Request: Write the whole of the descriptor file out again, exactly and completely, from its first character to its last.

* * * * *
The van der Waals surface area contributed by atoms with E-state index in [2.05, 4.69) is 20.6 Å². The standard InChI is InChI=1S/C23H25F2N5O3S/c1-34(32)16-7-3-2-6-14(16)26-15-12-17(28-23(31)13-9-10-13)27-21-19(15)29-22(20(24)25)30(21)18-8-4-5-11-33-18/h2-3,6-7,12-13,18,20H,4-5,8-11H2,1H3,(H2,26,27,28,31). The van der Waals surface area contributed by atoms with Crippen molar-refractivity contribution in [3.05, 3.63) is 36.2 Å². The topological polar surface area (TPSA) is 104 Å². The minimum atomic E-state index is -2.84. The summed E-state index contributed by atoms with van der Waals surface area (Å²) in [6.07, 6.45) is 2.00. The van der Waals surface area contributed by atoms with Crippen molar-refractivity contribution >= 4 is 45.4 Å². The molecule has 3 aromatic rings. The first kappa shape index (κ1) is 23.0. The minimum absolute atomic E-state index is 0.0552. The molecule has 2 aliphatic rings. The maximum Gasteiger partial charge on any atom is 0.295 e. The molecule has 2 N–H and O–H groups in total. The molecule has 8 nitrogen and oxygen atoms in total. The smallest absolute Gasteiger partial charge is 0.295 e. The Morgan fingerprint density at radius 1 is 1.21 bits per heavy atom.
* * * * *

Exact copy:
The van der Waals surface area contributed by atoms with E-state index in [2.05, 4.69) is 20.6 Å². The standard InChI is InChI=1S/C23H25F2N5O3S/c1-34(32)16-7-3-2-6-14(16)26-15-12-17(28-23(31)13-9-10-13)27-21-19(15)29-22(20(24)25)30(21)18-8-4-5-11-33-18/h2-3,6-7,12-13,18,20H,4-5,8-11H2,1H3,(H2,26,27,28,31). The van der Waals surface area contributed by atoms with Crippen molar-refractivity contribution in [3.05, 3.63) is 36.2 Å². The topological polar surface area (TPSA) is 104 Å². The minimum atomic E-state index is -2.84. The summed E-state index contributed by atoms with van der Waals surface area (Å²) in [6.07, 6.45) is 2.00. The van der Waals surface area contributed by atoms with Crippen molar-refractivity contribution >= 4 is 45.4 Å². The molecule has 3 aromatic rings. The first kappa shape index (κ1) is 23.0. The minimum absolute atomic E-state index is 0.0552. The molecule has 2 aliphatic rings. The maximum Gasteiger partial charge on any atom is 0.295 e. The molecule has 2 N–H and O–H groups in total. The molecule has 8 nitrogen and oxygen atoms in total. The smallest absolute Gasteiger partial charge is 0.295 e. The Morgan fingerprint density at radius 1 is 1.21 bits per heavy atom.